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| November 22, 2013

Safe Motherhood… through CycleBeads®

[Guest Post contributed by Florence Mwenge of International Medical Corps]

Faida, also known as Mama Sammy, is 25 years old and has been married to her husband Sammy since 2010. She lives in the village of Kabusa, located in the Walikale territory in Eastern Democratic Republic of the Congo (DRC).  Over the course of two years, she suffered a devastating loss after experiencing two miscarriages. The suspected cause was poor spacing between her pregnancies. This is her story:

I gave birth to a baby and got pregnant after three months. As I was trying to keep the pregnancy and take care of the child, the first one passed away.  I also miscarried the second one … I was astonished and stressed because I could not understand the situation.

I discussed with my husband who was also concerned about the loss of our two babies and was worried about the opinion of the community. We decided to try to avoid frequent pregnancies, but my husband never wanted medications or any chemicals. So, we tried the natural way on our own but with many worries because we had no tools for counting.

I convinced my husband to consult the medical director of Kabusa Health Clinic and follow prenatal consultation as advised by my mother because she trusted the midwife trained at Kabusa.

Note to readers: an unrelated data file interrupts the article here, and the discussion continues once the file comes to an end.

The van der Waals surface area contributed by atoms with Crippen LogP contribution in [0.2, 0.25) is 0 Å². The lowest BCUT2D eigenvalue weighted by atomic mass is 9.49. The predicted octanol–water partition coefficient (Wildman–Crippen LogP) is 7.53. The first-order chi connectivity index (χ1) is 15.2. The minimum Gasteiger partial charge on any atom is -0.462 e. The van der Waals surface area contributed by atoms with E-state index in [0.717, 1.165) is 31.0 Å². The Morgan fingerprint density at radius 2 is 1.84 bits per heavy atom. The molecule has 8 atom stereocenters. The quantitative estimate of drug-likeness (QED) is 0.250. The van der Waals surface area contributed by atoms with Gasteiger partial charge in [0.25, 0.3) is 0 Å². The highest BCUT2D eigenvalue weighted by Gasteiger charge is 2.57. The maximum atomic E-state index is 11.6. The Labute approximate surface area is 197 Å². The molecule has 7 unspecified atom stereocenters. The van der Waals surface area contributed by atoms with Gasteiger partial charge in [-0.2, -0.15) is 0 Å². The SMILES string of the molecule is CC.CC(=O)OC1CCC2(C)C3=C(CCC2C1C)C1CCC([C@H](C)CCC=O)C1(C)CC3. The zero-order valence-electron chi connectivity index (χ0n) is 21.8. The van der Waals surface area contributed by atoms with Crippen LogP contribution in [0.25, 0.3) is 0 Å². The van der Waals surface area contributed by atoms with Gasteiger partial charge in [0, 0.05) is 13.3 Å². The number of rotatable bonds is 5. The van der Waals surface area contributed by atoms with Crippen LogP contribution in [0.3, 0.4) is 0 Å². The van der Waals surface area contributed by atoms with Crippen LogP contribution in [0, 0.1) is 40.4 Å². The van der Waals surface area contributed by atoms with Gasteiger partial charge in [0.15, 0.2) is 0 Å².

We luckily met Mr. Ngoko Lipanda Andree, the medical director of the clinic. He explained to us several methods of family planning that we could use to avoid the risks of death of the child and the mother. One of these options was CycleBeads®, which my husband really liked. It was a natural option we both appreciated.

Since we started using the method we have never experienced unwanted pregnancies.

 We now enjoy life with our 1 year and 3 months old baby without any more worries.”

Since its inception nearly 30 years ago, International Medical Corps’ mission has been consistent: relieve the suffering of those impacted by war, natural disaster and disease, by delivering vital health care services and sustainable development projects that focus on training. This approach of helping people help themselves is critical to returning devastated populations to self-reliance. For more information visit: Also see us on Facebook and follow us on Twitter.


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